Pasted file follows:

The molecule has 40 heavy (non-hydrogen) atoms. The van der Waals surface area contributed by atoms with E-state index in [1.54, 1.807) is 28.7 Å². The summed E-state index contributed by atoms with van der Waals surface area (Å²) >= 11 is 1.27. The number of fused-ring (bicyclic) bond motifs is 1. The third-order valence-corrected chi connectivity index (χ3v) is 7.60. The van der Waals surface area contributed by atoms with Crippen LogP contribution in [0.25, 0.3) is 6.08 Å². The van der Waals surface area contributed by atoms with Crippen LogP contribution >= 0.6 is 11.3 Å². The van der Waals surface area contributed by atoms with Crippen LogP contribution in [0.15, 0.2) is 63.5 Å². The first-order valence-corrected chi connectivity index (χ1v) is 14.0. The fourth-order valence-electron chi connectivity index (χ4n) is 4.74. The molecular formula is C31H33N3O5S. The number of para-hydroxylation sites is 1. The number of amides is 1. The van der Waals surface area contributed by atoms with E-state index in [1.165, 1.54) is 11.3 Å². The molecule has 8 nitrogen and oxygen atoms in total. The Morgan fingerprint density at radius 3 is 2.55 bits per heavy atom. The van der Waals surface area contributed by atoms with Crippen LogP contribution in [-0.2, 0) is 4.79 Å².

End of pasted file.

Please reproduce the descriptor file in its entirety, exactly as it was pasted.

The molecule has 40 heavy (non-hydrogen) atoms. The van der Waals surface area contributed by atoms with E-state index in [1.54, 1.807) is 28.7 Å². The summed E-state index contributed by atoms with van der Waals surface area (Å²) >= 11 is 1.27. The number of fused-ring (bicyclic) bond motifs is 1. The third-order valence-corrected chi connectivity index (χ3v) is 7.60. The van der Waals surface area contributed by atoms with Crippen LogP contribution in [0.25, 0.3) is 6.08 Å². The van der Waals surface area contributed by atoms with Crippen LogP contribution >= 0.6 is 11.3 Å². The van der Waals surface area contributed by atoms with Crippen LogP contribution in [0.15, 0.2) is 63.5 Å². The first-order valence-corrected chi connectivity index (χ1v) is 14.0. The fourth-order valence-electron chi connectivity index (χ4n) is 4.74. The molecular formula is C31H33N3O5S. The number of para-hydroxylation sites is 1. The number of amides is 1. The van der Waals surface area contributed by atoms with E-state index in [1.165, 1.54) is 11.3 Å². The molecule has 8 nitrogen and oxygen atoms in total. The Morgan fingerprint density at radius 3 is 2.55 bits per heavy atom. The van der Waals surface area contributed by atoms with Crippen LogP contribution in [-0.2, 0) is 4.79 Å².